After years of public outcry that 16 gigabytes of storage simply isn't enough, Apple's next-generation iPhone will reportedly ship with a minimum of 32 gigabytes of capacity for the entry-level model.
Citing a source familiar with Apple's plans, The Wall Street Journal reported on Tuesday that the base model for Apple's anticipated "iPhone 7" will include 32 gigabytes of storage. That's twice the 16-gigabyte minimum that has remained in Apple's iPhone lineup for years.
The report didn't indicate what the rest of the product lineup might look like, though there have been rumors that Apple will offer a new high-end model with a whopping 256 gigabytes of storage. Currently, the flagship iPhone 6s maxes out at 128 gigabytes.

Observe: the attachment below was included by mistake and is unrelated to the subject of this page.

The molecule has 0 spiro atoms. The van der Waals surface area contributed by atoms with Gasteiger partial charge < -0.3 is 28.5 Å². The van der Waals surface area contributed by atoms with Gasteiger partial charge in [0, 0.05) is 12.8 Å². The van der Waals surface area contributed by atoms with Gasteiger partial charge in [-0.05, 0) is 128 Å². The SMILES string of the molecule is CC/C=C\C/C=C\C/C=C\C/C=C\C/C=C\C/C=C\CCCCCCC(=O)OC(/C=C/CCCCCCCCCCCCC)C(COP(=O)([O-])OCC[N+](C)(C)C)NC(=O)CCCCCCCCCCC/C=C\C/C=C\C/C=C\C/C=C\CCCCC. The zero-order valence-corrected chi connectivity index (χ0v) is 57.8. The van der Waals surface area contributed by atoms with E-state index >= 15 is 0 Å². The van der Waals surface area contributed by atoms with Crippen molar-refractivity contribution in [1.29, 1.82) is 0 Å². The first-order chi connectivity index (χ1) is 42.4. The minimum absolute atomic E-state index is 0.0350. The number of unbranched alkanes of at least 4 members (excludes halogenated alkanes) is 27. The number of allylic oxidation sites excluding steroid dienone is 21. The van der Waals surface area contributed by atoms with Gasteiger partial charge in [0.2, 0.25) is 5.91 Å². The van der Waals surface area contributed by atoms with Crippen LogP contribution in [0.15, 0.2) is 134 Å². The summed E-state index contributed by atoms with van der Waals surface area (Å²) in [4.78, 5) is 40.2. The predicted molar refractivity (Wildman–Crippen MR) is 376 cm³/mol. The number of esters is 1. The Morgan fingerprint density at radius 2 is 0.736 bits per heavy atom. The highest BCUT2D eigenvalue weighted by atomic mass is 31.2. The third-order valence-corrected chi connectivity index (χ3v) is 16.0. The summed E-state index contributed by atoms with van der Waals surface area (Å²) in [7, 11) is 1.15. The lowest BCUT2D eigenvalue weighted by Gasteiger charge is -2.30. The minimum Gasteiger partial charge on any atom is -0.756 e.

Apple's entry-level 16-gigabyte offering on the iPhone has been largely viewed as an upsell tactic, especially since Apple ditched the 32-gigabyte capacity starting with the iPhone 6 in 2014. That carried over to the iPhone 6s, allowing customers to quadruple their storage to 64 gigabytes for an additional $100.
A number of non-Apple smartphones now have 32 gigabytes by default, since memory has become cheaper and the size of apps, media, and operating systems has made 16 gigabytes increasingly impractical. This year's iPhone upgrade is also expected to have much improved cameras, while the continued availability of 4K video on the iPhone can also consume onboard storage quickly.
Apple is expected to unveil and ship its 2016 iPhone in September. It's expected to have a next-generation "A10" processor, and to ditch the legacy 3.5-millimeter headphone jack for the thinnest iPhone design ever.